It’s plain to see I’m no leathersmith. This here project is about having a go. I made a bag, my first leather bag – a bag that was inspired by a fearless friend who always jumps in and tries new crafts. Unlike me who worries about being trained or vaguely qualified for any new craft discipline, she just went ahead and made a simple leather bag. And now she has a lovely bag and I found myself wanting one too! Luckily the bags I’ve been coveting lately look a little like something I could make myself: simple, raw edged, leather, utilitarian sacks. So I gave it a go. Oh yeah – I also went to the recent Fabric Store sale and accidentally came home with this white perforated leather. So there was that too.
It turns out sewing leather is tricky but not unmanageable – it just requires a little bit of wrestling as it’s less compliant than cloth fabric. Fortunately I have a friend who’s a shoemaker so I begged for some advice. She told me to use leather needles because they have a cutting edge that makes a hole in the leather (unlike, say, a needle for knit fabrics, which ‘parts’ the fibres rather than piercing them). She also recommended I use a polyester thread, which is better for leather as it’s stronger and won’t break down like cotton. Standard clothing thread is sized at 120 and she suggested I use anything with a lesser number – I found a white thread sized at 40, which got the nod of approval. Yes, a shoemaker is a good friend to have.
For my handles I trekked out to Leffler Leather, which is a bit of an institution here in Melbourne. It’s an overwhelming place for a leather novice – a warehouse full of hides and straps and all kinds of leather paraphernalia – and nothing is priced. Another world really. I wandered around the vast space, patting soft tan hides (and avoiding the scary purple ones) and trying not to get dizzy from that intense leathery smell. I stumbled on a very satisfying bin of leather strap off-cuts which were very cheap so I grabbed a few. I was after white straps, and was directed to the back of the shop where they cut me two to measure – a rather nice handle cutting service.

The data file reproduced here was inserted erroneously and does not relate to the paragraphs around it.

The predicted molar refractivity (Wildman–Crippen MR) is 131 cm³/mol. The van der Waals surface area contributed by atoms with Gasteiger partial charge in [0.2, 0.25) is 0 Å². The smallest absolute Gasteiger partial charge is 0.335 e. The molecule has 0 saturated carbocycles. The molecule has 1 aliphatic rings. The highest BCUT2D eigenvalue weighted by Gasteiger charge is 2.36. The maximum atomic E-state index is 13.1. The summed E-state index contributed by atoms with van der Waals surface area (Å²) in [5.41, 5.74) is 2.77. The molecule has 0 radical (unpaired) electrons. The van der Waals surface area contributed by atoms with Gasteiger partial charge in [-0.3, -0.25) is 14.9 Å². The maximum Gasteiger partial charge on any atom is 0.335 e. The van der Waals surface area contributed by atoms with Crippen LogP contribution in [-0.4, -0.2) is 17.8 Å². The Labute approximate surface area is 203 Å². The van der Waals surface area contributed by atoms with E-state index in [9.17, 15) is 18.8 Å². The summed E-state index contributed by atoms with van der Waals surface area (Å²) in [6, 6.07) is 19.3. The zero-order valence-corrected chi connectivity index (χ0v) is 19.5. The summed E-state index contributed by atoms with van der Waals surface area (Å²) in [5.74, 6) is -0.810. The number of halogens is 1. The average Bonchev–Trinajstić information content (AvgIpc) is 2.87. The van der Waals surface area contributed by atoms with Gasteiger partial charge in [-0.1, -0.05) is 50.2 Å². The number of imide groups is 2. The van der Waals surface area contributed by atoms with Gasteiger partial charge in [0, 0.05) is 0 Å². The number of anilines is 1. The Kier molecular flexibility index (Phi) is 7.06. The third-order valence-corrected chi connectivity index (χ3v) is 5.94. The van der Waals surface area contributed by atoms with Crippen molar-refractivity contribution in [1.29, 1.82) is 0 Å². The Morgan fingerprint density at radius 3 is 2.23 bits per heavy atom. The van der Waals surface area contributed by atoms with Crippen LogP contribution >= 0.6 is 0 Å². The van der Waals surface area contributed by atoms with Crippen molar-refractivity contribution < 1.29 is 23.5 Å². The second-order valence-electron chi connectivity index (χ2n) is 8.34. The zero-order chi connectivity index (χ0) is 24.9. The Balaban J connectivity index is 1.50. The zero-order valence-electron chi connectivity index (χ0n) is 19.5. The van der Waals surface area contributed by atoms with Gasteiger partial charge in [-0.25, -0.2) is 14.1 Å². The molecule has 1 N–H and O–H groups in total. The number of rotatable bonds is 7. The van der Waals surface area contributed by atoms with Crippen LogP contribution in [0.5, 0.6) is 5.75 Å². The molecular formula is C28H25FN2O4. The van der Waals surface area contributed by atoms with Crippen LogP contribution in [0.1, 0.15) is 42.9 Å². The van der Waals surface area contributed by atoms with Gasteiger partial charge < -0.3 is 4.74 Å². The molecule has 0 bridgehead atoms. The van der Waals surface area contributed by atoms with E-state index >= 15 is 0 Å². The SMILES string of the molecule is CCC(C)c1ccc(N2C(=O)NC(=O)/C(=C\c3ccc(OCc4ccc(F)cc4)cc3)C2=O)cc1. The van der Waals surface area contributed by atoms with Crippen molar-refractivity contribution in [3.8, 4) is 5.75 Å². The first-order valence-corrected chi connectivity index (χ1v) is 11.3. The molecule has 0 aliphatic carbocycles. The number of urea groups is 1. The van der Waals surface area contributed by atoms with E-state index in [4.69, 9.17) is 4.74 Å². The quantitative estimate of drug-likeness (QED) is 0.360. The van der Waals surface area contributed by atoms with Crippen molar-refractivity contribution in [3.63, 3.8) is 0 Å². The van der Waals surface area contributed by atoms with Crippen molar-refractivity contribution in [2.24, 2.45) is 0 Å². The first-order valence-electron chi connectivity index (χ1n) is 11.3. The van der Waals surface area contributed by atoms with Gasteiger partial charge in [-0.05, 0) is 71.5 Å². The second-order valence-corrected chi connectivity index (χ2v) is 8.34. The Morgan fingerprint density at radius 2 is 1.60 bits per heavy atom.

To start the project I gathered my braves and cut into the leather with a surgical scalpel, which was easy to handle and created nice clean edges. The sewing part was quick – just straight lines and added boxed corners. Attaching the handles was trickier because the leather straps were thicker than I originally had hoped for. My machine coped well, but the stitching on the back isn’t to a standard my meticulous crafting Nan would have liked: she expected the back to present as well as the front… sorry Nan! Despite the secret shame of my interior stitches, the stitched handle is super-sturdy – the distribution of weight along the stitching means there isn’t one central stress point. This is pretty important for my super lightweight perforated leather – what’s the point of making a big old bag if you can’t fill it with stuff without fearing it’s going to tear at the handles?
Like with so many new sewing adventures, I’ve fast discovered that one bag (or two) is simply not enough, and I can vividly see more bags in my future. Pinterest is a bag voyeurs’ delight and I’m still pinning lovely bags on an almost daily basis. I’m keen to try the Genoa Tote soon to be released. And I have all sorts of utilitarian denim sack ideas forming…. As for leatherwork, I’m a little hooked on that as well. And I have just enough leftover perforated white leather to take myself straight back to the 80s with a matching purse, visor or – gasp – singlet. That last one’s a joke. I think.